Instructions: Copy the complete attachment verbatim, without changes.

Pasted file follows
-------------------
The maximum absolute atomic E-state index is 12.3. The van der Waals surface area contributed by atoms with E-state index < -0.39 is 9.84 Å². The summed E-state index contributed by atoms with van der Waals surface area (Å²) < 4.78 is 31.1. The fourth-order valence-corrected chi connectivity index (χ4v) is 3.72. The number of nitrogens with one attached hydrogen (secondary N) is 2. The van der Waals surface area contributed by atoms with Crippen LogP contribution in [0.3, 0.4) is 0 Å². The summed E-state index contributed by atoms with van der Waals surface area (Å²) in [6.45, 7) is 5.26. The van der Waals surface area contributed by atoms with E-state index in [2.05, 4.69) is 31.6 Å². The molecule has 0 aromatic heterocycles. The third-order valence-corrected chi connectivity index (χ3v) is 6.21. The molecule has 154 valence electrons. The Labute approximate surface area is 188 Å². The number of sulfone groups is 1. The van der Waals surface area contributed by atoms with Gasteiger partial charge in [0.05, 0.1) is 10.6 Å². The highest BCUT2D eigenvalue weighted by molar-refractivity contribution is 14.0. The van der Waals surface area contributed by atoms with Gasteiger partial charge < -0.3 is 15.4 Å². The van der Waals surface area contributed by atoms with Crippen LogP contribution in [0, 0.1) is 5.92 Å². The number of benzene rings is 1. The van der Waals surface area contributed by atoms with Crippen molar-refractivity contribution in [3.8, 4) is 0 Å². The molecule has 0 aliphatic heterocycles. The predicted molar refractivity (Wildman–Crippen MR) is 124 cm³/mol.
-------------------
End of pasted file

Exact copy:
The maximum absolute atomic E-state index is 12.3. The van der Waals surface area contributed by atoms with E-state index < -0.39 is 9.84 Å². The summed E-state index contributed by atoms with van der Waals surface area (Å²) < 4.78 is 31.1. The fourth-order valence-corrected chi connectivity index (χ4v) is 3.72. The number of nitrogens with one attached hydrogen (secondary N) is 2. The van der Waals surface area contributed by atoms with Crippen LogP contribution in [0.3, 0.4) is 0 Å². The summed E-state index contributed by atoms with van der Waals surface area (Å²) in [6.45, 7) is 5.26. The van der Waals surface area contributed by atoms with E-state index in [2.05, 4.69) is 31.6 Å². The molecule has 0 aromatic heterocycles. The third-order valence-corrected chi connectivity index (χ3v) is 6.21. The molecule has 154 valence electrons. The Labute approximate surface area is 188 Å². The number of sulfone groups is 1. The van der Waals surface area contributed by atoms with Gasteiger partial charge in [0.05, 0.1) is 10.6 Å². The highest BCUT2D eigenvalue weighted by molar-refractivity contribution is 14.0. The van der Waals surface area contributed by atoms with Gasteiger partial charge < -0.3 is 15.4 Å². The van der Waals surface area contributed by atoms with Crippen LogP contribution in [0, 0.1) is 5.92 Å². The number of benzene rings is 1. The van der Waals surface area contributed by atoms with Crippen molar-refractivity contribution in [3.8, 4) is 0 Å². The molecule has 0 aliphatic heterocycles. The predicted molar refractivity (Wildman–Crippen MR) is 124 cm³/mol.